Let me say, here, that there is danger in not asking a follow up question, and Shitty Teacher knew it. She had been told. At that time, in my daughter’s life, if you had stood her at the edge of a river and given her a direction that she was not to go in the river, because she would drown... then asked her the “yes” or “no” question, “Do you understand?”... and she replied, “Yes”... I guarantee to you that she would still walk into the river. There is one BIG reason. Drowning is a concept. Verbs are, typically, conceptual. The word “understand” is, in itself, abstract. Think about it. However, if you stood her at the edge of a river and told her not to get her shoes wet... she would stand there all day long, because she is a rule follower... always. I know, because I have done both scenarios and watched her respond in exactly these ways. I will share another story, in a future post, that demonstrates this very well, but relative to the “yes” or “no” questions... my daughter’s failure to understand a question, and inappropriately answer “Yes,” was typically because the original question was abstract, or contained concepts that she could not understand. Note, that I did not say “...did not understand.” I said, “...could not understand.” Red Flag #3
Another characteristic of Autism is sensory overstimulation, and the “meltdowns” that follow. ”Meltdowns” are often characterized as aggressive acting out. “Meltdowns” in girls can definitely look that way; however, girls are more likely to do the opposite and introvert. If you’re not paying attention... you may miss it. Shitty Teacher missed it... all. the. time.
Often, when I would arrive at the preschool to pick my daughter up, she would be standing by herself, staring into space. I would gather her up, get her things, and leave, but I would always call to Shitty Teacher’s attention the fact that my daughter was self-isolating and/or “spacing off,“ and that I was concerned that she was overstimulated, as this was a typical response for her. Shitty Teacher blew me off... every. single. time. Her response was always oblivious and arrogant, “Oh! She’s done great today. She’s been having so much fun!” I just wanted to scream, “OH MY GOD! ARE YOU KIDDING ME?! JUST BECAUSE SHE APPEARS TO BE ‘HAVING FUN’ DOESN’T MEAN SHE IS NOT OVERSTIMULATED!!!!!!!!!!!”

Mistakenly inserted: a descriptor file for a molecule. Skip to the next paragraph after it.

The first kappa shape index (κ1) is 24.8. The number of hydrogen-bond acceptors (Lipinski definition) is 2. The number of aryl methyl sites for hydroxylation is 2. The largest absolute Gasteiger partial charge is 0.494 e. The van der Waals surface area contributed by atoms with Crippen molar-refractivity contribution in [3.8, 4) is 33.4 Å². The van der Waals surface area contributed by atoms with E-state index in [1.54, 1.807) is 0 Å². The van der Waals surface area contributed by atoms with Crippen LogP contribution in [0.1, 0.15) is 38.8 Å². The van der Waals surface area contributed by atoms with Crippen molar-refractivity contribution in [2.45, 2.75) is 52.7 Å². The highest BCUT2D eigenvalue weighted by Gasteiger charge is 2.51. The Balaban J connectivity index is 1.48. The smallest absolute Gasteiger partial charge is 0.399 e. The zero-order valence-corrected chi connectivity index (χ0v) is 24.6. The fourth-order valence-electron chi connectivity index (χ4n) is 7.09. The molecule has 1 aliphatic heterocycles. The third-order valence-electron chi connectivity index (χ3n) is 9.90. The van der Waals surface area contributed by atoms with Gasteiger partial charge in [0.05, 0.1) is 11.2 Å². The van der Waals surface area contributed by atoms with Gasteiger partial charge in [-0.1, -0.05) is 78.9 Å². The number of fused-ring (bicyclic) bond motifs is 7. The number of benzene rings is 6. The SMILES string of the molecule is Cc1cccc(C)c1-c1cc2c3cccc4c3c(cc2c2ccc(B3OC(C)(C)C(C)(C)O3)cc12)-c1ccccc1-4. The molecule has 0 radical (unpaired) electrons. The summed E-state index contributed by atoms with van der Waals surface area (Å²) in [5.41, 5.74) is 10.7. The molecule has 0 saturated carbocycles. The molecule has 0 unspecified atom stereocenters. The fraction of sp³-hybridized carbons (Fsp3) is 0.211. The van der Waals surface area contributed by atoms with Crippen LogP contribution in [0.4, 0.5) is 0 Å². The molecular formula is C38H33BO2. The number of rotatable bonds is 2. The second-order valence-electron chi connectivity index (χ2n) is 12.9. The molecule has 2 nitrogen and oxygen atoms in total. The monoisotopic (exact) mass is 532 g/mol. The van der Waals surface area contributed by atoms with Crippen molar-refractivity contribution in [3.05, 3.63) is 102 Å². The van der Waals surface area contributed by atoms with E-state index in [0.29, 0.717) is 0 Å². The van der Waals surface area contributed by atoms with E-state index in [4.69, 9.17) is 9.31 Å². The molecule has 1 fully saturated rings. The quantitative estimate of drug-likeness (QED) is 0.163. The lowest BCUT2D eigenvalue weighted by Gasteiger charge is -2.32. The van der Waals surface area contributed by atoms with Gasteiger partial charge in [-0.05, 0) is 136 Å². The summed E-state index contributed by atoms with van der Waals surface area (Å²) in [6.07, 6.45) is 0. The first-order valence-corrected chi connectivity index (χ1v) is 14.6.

Because, you see... I was the one that got to deal with the fallout. By the time I got off of work and picked her up from daycare, she was so far gone, from all of the activity and no tools to help her decompress, that she would completely melt down. When the events that threw her off were significant enough, she would regress to the point of it taking weeks for her to get back to the milestones that she had previously achieved. It happened over and over again. Shitty Teacher was aware, but Shitty Teacher was arrogant, and really really wanted to believe that I was making everything up... that my daughter displayed no characteristics of Autism, only developmental delay... that the behaviors my daughter displayed, in a routine environment, were how she behaved all of the time... it wasn’t true, but I promise you... Shitty Teacher made me question everything about my own parenting, my own observational skills, and my ability to comprehend all of my research. Red Flag #4